Niagara Falls

 

Sign our guestbook

E-mail Us

Sitemap

Back to Cool Places

Back to Parks and Historical Sites Page 

Back to Home Page

 

 

 

 

 

 



Niagara Falls isn't exactly off the beaten path, but it is a spectacular place to explore, geocache and letterbox.  There's history here too.  On our most recent trip, we found some things that you won't see in the tourist brochures - hence this page. We couldn't decide if it belonged in Parks or Cool Places.  Prospect Point Park on the American side and Queen Victoria Park on the Canadian side certainly fall into the first category. So we compromised and linked to both.

Out geocaching son at a virtual cache near The Maid of the Mist.
Bravo Lima at Lookout Point with his all-in-one tourist pass.  You can see the Maid of the Mist docking down below and the looong blue line of passengers waiting to board.  I thought the cutesy little poncho they give you wasn't very manly, but you sure need it. There's a virtual geocache here.

Here are some "falls fast facts " about Niagara. We came across most of these while doing virtual geocaches along both sides.

  • The word "Niagara" is derived from the Iroquois Indian word "Onguiaahra"   meaning "the strait".
  • The Falls are on the Niagara River, which is only 36 miles long.  Running south to north, it is the outlet from Lake Erie to Lake Ontario.

  • The Niagara River is young by geological standards - about 12,000 years old.

  • Unlike most rivers, it doesn't have a small source and get bigger gradually. It is wide and fast the whole way.

  • Commercial ship traffic is transported up and down the Niagara escarpment via the Welland Canal.

 

  • The depth of the river at the brink of the falls is only about three feet. Looking down from nearby overlooks, you can easily see the river bottom.

  • The depth of the river in the lower gorge below the falls averages a little over 50 feet.

  • The depth of the whirlpool is 125 feet.

  • The deepest part of the river is right below Horseshoe Falls at 150 feet.

  • The height of the American Falls is 176 feet although the rock fall at the bottom rises up almost 100 feet.

  • The crest line of American Falls is 1100 feet and the average flow is 75,000 US gallons per second.

  • The height of Horseshoe Falls is 167 feet.

  • The crest line of Horseshoe Falls is 2600 feet and the average flow is 600,000 US gallons per second.

  • The speed of the rapids above the falls averages 25 mph but has been clocked as high as 68 mph.

  • In November 1966, the water flow was reduced from 60000 cubic feet of water per second to 15000 through water diversion with dams and the hydroelectric plant.  Then 40 workers waded out into the channel 500 feet above the brink of the American Falls to remove trees and debris

  • Water has completely stopped flowing over the entire falls only one time - March 29, 1848 due to an ice jam up river. 

  • During that several hour stoppage, adventuresome tourists walked out on to the river bottom to hunt for souvenirs.

  • The American Falls were dry from June to November 1969 after engineers dammed up the Niagara River so they could remove rock  from the bottom of the falls.  Major rock slides in 1931, 1954 and 1959 along with subsequent erosion had piled up rock so high that it threatened to turn the falls into a rapids.

  • Here are some amazing photos of a dry American Falls.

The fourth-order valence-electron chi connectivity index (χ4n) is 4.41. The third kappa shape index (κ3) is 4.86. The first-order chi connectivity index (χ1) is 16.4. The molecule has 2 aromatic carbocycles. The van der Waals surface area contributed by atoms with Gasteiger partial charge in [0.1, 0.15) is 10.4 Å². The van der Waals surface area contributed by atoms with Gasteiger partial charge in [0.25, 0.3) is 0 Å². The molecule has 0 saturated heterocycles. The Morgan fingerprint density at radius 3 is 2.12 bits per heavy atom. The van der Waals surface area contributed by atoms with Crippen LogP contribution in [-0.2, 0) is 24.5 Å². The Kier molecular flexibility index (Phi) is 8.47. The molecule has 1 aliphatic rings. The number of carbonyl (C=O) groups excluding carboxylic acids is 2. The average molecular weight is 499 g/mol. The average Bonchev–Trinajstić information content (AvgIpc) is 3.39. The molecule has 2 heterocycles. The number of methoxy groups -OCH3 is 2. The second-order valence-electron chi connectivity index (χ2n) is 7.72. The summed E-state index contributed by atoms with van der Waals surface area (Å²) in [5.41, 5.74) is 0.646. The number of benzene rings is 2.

The American Falls seen from the Canadian side while dry in 1969.   The very top of the dry American Falls in 1969.
Both of these pictures were discovered in 2010 by American Russ Glasson. His in-laws had taken them while on vacation in 1969 and stashed them in an attic for 41 years.  The picture on the left shows the dry American Falls from the Canadian side.  The photo on the right is taken from the brink of the northeast corner of the American Falls. Goat Island is in the distance. Nine years earlier on this spot, on July 9, 1960, a human chain reached out and plucked  17 year old Deanne Woodward  from the river just as she started over the falls.  Her seven year old brother Roger went over Horseshoe Falls and lived - the only person to ever survive an unprotected drop over either of the falls.  He was rescued by the Maid of the Mist. The family friend who took them out in his boat that day also went over the Canadian falls and was killed.  Here's a link to an article written on the 50th anniversary of that extraordinary event.
  • The Thunder Alley web site contains extensive information on the history, heritage and sites of the falls including an excellent page on the 1969 American Falls engineering project.

  • The Great Lakes contain 20% of the world's fresh water.

  • The water from four of the Great Lakes - Huron, Michigan, Erie and Superior - flow over the Falls into Lake Ontario.

  • Time for a drop of water to travel from Lake Superior to the Falls - 400 years.

  • Geologists estimate that due to erosion, the falls will be a series of rapids in 50,000 years.

 

Planning Your Trip

Scene on board the Maid of the Mist.
On the Maid of the Mist heading for the bottom of Horseshoe Falls.  It takes you close enough to reach out and touch them. You can see the water spots on the lens. After this point, picture taking is very difficult. This is the best attraction at the falls, but be prepared to wait in line.

We spent two days on the American side and three days on the Canadian side.  Surprisingly, we preferred the American side.  It is much less developed and much more park-like with more places to explore like Goat Island and The Sisters.  The Canadian side is beautiful along the gorge, but two blocks up the steep hill it starts to look like Las Vegas.  There are lots of high-rise hotels, casinos, restaurants and some schlocky tourist attractions like Dracula's Wax Museum.  The conventional wisdom has always been that the American side is bit run down and the Canadian side is nicer and safer.  We found that to not be the case. The two sides are very different and offer something for everyone.  There's lots of security and we felt safe on both sides at all times.